Developing a Risk Management Plan
  • Security Issues
    • Accessibility to athletic training clinic (staff, physicians, athletic training students)
    • Athletic training students must be supervised when in the clinical setting
    • Coaches may have access in secondary school settings
  • Fire Safety
    • Post evacuation plan in case of fire
    • Smoke detectors/alarm system and fire extinguisher should be tested and in place

Electrical and Equipment Safety

    • Major concern
    • Be aware of power distribution system to avoid accidents
  • Emergency Action Plan
    • Accessing emergency personnel outside setting in the event of emergency
    • Include transportation of athletes to emergency facilities
    • Meeting with outside personnel is necessary to determine roles and rules regarding athlete and equipment care
accessing community based health services
Accessing Community Based Health Services
  • Must have knowledge of local and community health services and agencies in the event of referrals
  • Referrals should be made with assistance from a physician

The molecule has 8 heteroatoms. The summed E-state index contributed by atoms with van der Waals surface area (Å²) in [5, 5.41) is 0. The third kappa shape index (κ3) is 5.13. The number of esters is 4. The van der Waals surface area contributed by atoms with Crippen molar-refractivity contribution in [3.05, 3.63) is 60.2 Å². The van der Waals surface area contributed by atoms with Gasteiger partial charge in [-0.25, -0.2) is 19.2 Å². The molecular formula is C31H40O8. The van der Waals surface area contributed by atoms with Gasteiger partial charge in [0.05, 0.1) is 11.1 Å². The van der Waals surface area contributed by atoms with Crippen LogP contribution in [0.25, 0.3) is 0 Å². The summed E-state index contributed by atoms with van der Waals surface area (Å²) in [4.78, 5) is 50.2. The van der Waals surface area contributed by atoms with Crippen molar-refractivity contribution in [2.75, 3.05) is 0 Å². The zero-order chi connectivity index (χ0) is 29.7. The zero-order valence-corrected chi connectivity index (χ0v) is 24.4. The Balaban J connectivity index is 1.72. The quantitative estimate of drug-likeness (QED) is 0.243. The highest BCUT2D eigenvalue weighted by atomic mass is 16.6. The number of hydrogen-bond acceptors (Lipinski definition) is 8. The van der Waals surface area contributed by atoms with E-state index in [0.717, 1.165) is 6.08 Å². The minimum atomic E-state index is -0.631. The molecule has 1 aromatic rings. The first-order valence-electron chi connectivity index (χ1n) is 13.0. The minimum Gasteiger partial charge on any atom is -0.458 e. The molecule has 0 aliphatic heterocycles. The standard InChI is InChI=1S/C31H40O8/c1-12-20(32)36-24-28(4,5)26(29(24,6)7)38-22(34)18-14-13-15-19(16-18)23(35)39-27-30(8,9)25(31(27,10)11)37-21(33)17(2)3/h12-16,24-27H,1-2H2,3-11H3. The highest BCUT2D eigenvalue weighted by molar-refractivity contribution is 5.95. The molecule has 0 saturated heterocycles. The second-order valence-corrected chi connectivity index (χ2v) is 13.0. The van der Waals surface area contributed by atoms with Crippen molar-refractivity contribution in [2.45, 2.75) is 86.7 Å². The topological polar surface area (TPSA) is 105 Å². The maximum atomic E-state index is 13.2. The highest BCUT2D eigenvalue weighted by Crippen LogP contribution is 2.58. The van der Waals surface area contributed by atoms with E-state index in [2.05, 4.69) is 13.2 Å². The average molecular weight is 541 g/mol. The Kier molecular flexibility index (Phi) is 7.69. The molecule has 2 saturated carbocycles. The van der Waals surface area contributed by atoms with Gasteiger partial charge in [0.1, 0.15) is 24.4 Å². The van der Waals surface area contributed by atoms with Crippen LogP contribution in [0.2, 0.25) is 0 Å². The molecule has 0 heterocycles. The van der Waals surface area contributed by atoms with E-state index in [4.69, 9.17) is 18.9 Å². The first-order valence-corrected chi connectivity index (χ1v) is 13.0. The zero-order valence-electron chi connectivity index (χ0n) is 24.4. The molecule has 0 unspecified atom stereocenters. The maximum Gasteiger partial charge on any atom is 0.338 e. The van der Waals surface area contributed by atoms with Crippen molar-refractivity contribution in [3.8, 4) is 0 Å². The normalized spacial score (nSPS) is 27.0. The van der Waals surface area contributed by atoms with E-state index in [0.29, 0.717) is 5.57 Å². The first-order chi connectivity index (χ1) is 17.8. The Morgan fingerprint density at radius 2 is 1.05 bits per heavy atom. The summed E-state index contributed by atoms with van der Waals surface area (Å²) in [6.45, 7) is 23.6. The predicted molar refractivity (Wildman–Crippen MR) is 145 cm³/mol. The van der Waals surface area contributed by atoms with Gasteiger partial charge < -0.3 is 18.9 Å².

• Parental involvement is necessary when dealing with psychological and sociological events
human resources and personnel issues
Human Resources and Personnel Issues
  • Assembling appropriate personnel to achieve program goals and objectives is critical to success.
  • Recruitment, hiring and retaining qualified personnel is necessary to be effective
  • Specific policies are established relative to hiring, firing, performance evaluations and promotions
    • Must adhere to these principles

Roles and responsibilities must be established

    • Job descriptions - job specifications, accountability, code of conduct, and scope
  • Head athletic trainer must serve as a supervisor and work to enhance professional development of staff
  • Performance evaluations should take place routinely
athletic training facility design
Athletic Training Facility Design
  • Design will vary drastically based on number of athletes, teams, and various needs of the program
  • Size
    • Varies between settings
    • Must take advantage and manage space effectively
    • Interact with architect relative to needs of program and athletes


    • Outside entrance (limits doors that must be accessed when transporting injured athletes)
    • Double door entrances and ramps are ideal
    • Proximity to locker rooms and toilet facilities
    • Light, heat and water source should be independent from rest of facility


    • Well lighted throughout
    • Reflective ceilings and walls will aid in process
    • Natural lighting is a plus

Special Service Areas